“They brought to the Pharisees the man who had formerly been blind. Now it was a Sabbath day when Jesus made the mud and opened his eyes. So the Pharisees again asked him how he had received his sight. And he said to them, “He put mud on my eyes, and I washed, and I see.” Some of the Pharisees said, “This man is not from God, for he does not keep the Sabbath.” But others said, “How can a man who is a sinner do such signs?” And there was a division among them. So they said again to the blind man, “What do you say about him, since he has opened your eyes?” He said, “He is a prophet.” (John 9:13-17).
When a person tells the truth about an event in their life, or some event they have witnessed, the facts pretty much stay the same. The core truth of what occurred does not change. It is when a lie is being told that the words spoken vary and change with each passing moment.
When the Pharisees asked the man who Jesus healed what happened and how he now could see he told the same story he had shared with the common people earlier. “He put mud on my eyes, and I washed, and I see.”
We should pay attention to the particular detail John adds to this account. The healing occurred on the Sabbath. Therefore, the Pharisees dismissed Jesus as a law breaker because He healed the man on the Sabbath. This unbelieving response is reminiscent of the Jewish religious leader’s reaction to Jesus healing the paralytic man in John 5:9-16. Their conclusion now, as then, was ““This man is not from God, for he does not keep the Sabbath.”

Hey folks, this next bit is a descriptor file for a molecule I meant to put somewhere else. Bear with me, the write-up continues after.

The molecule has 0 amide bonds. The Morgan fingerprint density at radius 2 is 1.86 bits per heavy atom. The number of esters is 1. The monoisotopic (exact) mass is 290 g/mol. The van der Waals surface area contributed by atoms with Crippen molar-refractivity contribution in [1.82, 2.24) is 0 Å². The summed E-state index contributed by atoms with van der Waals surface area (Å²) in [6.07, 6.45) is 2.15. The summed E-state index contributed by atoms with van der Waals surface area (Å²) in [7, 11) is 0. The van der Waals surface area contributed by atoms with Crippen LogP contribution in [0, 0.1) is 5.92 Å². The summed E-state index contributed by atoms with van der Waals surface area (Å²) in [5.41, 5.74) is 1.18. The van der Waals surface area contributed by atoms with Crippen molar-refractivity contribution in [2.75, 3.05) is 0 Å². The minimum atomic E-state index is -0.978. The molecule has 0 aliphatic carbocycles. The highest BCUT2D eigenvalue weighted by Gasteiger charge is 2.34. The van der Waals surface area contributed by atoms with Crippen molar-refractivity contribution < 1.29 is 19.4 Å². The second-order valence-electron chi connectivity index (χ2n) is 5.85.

However, others were not so willing to reject this miracle outright. They reasoned, “How can a man who is a sinner do such signs? And there was a division among them.”
One commentator explains, “This charge of breaking the Sabbath comes from His (Jesus) not waiting until the next day to do a work of healing, but it might also be related to the tradition that kneading dough is a work that cannot be done on the Sabbath. After all, Jesus mixed saliva and dirt to make mud, which would have involved a type of “kneading” (vv. 6–7). Other Pharisees, however, doubt that Jesus really is a sinner (v. 16). Clearly, these Pharisees are not enslaved to their oral traditions but are willing to reevaluate them when new evidence presents itself.”
What follows is an interesting admission by the Pharisees who again ask the former blind man to tell them what happened. “So they said again to the blind man, “What do you say about him, since he has opened your eyes?” The Pharisees admit that Jesus did the miracle. They acknowledge by their own words the facts before them. What they reject is the significant meaning of the miracle, which is that Jesus is God.
What is the now seeing man’s response? He said, “He is a prophet.” Dr. John Macarthur explains, “While the blind man saw clearly that Jesus was more than a mere man, the sighted but obstinate Pharisees were spiritually blind to that truth (see v. 39). Blindness in the Bible is a metaphor for spiritual darkness, i.e., inability to discern God or his truth (2 Cor. 4:3–6; Col. 1:12–14).”
Dr. R. C. Sproul states, “Over the course of John 9, the man born blind goes from only knowing Jesus’ name to calling Him a prophet and then confessing Him as Lord (9:10, 17, 38). This progression indicates a growth in the man’s understanding and faith. We should see the same growth in ourselves. The longer we follow Jesus, the more we should know Him and the more committed we should be to Him as our Lord.”
Is your understanding and commitment to Jesus growing with each passing day, week, month and year? 2 Peter 3:18 says, “But grow in the grace and knowledge of our Lord and Savior Jesus Christ. To him be the glory both now and to the day of eternity. Amen.”
My prayer is that this daily blog will assist you in your progress.
Soli deo Gloria!